BMA: the organisation behind the International Shooting Days
Get in touch!

Shooting Days

Home » Shooting Days » List of events » Le Mans, 16-20 may 2012

This time, we organised a photoshoot event in Le Mans, home of one of the photographers who were working with us at that moment. Instead of inviting models and photographers to our place, we wanted to go out and look for other opportunities.

We arrived the 16th of May late in the afternoon. We tried to contact the local french models who registered with us via, the low grade french equivalent of Model Mayhem (french people don't understand a single word of english). Only one of the 15 models that we contacted (in french, of course) took the time to answer us. He was a professional model and was invited for a stay in Belgium for an shooting session for a belgian agency.

We work with both amateur and professional models, but we decided to postpone the shooting with him to a later date. The difference of style between the french models and him was too excessive and it would have been be an awfull experience, both for him and for us.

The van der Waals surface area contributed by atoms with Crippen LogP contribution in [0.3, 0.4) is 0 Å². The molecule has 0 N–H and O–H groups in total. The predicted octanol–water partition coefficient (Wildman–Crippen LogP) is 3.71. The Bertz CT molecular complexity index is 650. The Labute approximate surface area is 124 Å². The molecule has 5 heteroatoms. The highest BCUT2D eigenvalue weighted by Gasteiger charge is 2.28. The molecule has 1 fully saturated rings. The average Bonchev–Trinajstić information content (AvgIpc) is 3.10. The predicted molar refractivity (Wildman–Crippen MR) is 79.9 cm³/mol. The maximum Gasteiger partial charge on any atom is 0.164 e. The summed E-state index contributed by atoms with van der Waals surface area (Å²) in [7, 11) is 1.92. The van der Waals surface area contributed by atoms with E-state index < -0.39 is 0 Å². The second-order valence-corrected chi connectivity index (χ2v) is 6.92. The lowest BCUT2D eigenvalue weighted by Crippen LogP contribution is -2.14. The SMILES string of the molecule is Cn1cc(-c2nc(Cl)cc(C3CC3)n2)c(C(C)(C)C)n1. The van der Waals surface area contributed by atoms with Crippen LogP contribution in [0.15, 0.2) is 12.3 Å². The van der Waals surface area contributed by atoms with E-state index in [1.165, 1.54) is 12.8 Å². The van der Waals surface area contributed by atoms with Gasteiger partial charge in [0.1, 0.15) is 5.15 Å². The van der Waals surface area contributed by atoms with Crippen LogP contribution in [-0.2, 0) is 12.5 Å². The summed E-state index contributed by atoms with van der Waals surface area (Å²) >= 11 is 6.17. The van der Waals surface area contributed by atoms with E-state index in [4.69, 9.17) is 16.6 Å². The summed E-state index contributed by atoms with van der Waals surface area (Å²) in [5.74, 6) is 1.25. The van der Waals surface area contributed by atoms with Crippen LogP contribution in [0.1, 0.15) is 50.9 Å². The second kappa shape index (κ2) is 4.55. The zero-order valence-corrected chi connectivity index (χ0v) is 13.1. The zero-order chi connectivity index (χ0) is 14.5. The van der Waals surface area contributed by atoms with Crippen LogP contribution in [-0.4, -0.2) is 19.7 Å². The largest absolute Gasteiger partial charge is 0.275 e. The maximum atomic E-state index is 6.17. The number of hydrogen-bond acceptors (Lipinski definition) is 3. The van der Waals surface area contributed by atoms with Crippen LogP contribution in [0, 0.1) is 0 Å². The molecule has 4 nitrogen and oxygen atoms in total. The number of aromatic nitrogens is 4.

Le Mans, May 16-20

17 may
and Vivoin

Before we rented the house, i looked at Google Street View to see if it could be a nice region for the photoshoots. Vivoin, where the house was located was a really nice typical french place with it's local “bar tabac” (no equivalence in other countries). It's some sort of shop where you can buy tabacco products, drink and eat something. This bar tabac was also a small shop with diary products and a local post office.

Beaumont-sur-Sarthe, nice place, but we gouldn't get to the water.

The nearby village was Beaumont-sur-Sarthe. Looking at the Google Street View images, we tought we could make a photoshoot nearby the water of the river Sarthe, but practically it was impossible to go to nearby the water.